Climate Change

Thursday, August 10, 2006


There are many transport issues that are related or can be affected by climate change, a brief discussion on transport issues around climate change is provided. Man has always relied on transport systems since the period of horses to the invention of automobiles. But these transportation systems are actually a contributor of climate change. So where are we heading with old transport systems?

Countries such as the UK have already pointed out these transport problems and has started to implement certain traffic and transport regulations. For example an average UK citizen traveling has increased 10 times as appose to previous years but with their new systems they make new resources available to their public [1]. Here in South Africa we can see what effects public transportation has on our economy and how many people actually rely on this. As indicated in the UK our countries car ownerships has increased and citizens travel greater distances than they did in the past [1]. For South Africa new transport facilities are underway and the country is considered as a role model for technological sophistication and advancement for transport [2]. These include upgrading much of the old air transport, roads, railways, ports etc. [2], but are government aware of climate change?

The South Africa government agreed to the Kyoto Protocol in 2002 [3], and more studies have highlighted the problems of climate related factors in South Africa. These strategies focus on renewable energy and less carbon intensive energy economy [3] but these are all “under development” as the 2010 world cup is underway. So is climate change really of an importance in SA? To me this is not much highlighted because many people are still unaware of such climate changes as poverty and lack of education is still some of the major issues of South Africa.

Transport systems are considered as immovable infrastructures but with climate change on the horizon this may change [4]. If sea levels increase then this will lead to the relocation of most railways and roads close to coastal areas [4]. Since many roads and railways would have to be replaced because of sea level rise, can you imagine what effect it will have on harbors and many ports around coastal areas of the world? This will have a devastating affect on coastal countries that rely on import and export goods via harbors. Not only will devastated drought events occur, but countries can be stricken with excessive rain fall periods [4]. Furthermore, drought periods are followed by heavy rainfall events these roads are then easily washed away. This will cause flooding of many roads and an increase in food prices because agricultural road networks are gravel for most African countries [4]. Thus upgrading is required as well as environmental friendly technologies. Several studies have been done to point out certain areas of climate related factors but little has been done about it but for now the 2010 world cup and other environmental and political issues last.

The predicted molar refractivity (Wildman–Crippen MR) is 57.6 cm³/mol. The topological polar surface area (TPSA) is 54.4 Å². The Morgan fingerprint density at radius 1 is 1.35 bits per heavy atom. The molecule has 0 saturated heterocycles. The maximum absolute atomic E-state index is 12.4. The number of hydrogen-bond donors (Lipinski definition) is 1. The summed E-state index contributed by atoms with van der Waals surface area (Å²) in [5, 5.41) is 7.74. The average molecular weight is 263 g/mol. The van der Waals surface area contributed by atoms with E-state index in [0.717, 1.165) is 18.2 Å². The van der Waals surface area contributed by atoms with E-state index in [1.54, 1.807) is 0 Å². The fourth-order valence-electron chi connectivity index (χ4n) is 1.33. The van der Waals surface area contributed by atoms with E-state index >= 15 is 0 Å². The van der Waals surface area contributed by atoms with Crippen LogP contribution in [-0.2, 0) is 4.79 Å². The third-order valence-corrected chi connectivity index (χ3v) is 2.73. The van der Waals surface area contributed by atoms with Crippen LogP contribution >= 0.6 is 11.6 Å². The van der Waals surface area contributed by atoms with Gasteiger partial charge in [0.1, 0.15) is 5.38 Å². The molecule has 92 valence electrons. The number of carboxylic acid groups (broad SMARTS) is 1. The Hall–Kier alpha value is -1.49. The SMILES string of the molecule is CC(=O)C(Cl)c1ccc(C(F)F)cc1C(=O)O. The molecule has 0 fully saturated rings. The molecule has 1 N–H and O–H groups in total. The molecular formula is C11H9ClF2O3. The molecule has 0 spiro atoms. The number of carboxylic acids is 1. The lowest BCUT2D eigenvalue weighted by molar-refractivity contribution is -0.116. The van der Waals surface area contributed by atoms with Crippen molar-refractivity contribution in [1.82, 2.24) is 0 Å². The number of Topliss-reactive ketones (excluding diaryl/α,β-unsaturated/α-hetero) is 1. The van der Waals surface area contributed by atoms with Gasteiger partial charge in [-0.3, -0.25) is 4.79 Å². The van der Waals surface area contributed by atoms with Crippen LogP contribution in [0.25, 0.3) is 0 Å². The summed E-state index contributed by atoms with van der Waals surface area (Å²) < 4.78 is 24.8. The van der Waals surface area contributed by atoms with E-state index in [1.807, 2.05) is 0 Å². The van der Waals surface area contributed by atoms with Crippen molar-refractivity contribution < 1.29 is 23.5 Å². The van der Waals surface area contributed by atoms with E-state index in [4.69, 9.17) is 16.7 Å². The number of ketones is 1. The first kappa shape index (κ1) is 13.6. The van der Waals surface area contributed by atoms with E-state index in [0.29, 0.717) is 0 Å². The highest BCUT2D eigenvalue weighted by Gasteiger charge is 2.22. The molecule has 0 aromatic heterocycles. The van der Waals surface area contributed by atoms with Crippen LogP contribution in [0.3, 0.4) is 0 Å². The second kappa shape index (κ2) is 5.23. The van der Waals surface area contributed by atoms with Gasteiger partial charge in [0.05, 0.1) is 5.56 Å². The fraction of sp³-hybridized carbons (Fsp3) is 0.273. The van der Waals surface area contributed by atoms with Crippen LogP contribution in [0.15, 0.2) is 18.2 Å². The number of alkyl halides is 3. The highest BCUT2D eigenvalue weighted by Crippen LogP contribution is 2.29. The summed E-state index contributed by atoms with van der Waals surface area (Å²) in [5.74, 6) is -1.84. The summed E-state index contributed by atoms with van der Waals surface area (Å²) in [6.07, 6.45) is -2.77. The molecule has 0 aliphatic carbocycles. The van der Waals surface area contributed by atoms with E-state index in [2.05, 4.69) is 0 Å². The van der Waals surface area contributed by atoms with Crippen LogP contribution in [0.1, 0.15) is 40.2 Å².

[1] Lucas R. 2006. Providing transport for social inclusion within a framework for environmental justice in the UK. Transportation Research Part A: Policy and Practice 40(10):801-809

[2] South Africa, Alive with Possibility. Doing_business/economy/infrastructure [Internet]. South Africa's transport network [cited 2006 August 10]. Available from:

[3] Department of Environmental affairs and Tourism. 2004. A national Climate change response strategy for South Africa. Report: 1-48.

[4] UNEP, WMO. Transport [Internet]. The Regional Impacts of Climate Change [cited 2006 August 10]. Available from:

1.I know that plagiarism is wrong. Plagiarism is to use another’s work and to pretend that it is one’s own.
2. I have used the CSE/CBE convention for citation and referencing. Each significant contribution to, and quotation in this project from the work, or works, of other people has been attributed, and has been cited and referenced.
3. This assignment is my own work.
4. I have not allowed, and will not allow anyone to copy my work with the intention of passing it off as his or her own work.


  • Public transport could reduce the cars on the roads... have you ever been on the N1 and N2 in the morning traffic? How many cars have just a driver in the car??? South Africa can certainly beef up their public transport system. They will have to anyway for 2010 and hopefully it will have a positive effect on our the countries CO2 emissions.

    By Blogger Karen Marais, at August 13, 2006 8:15 PM  

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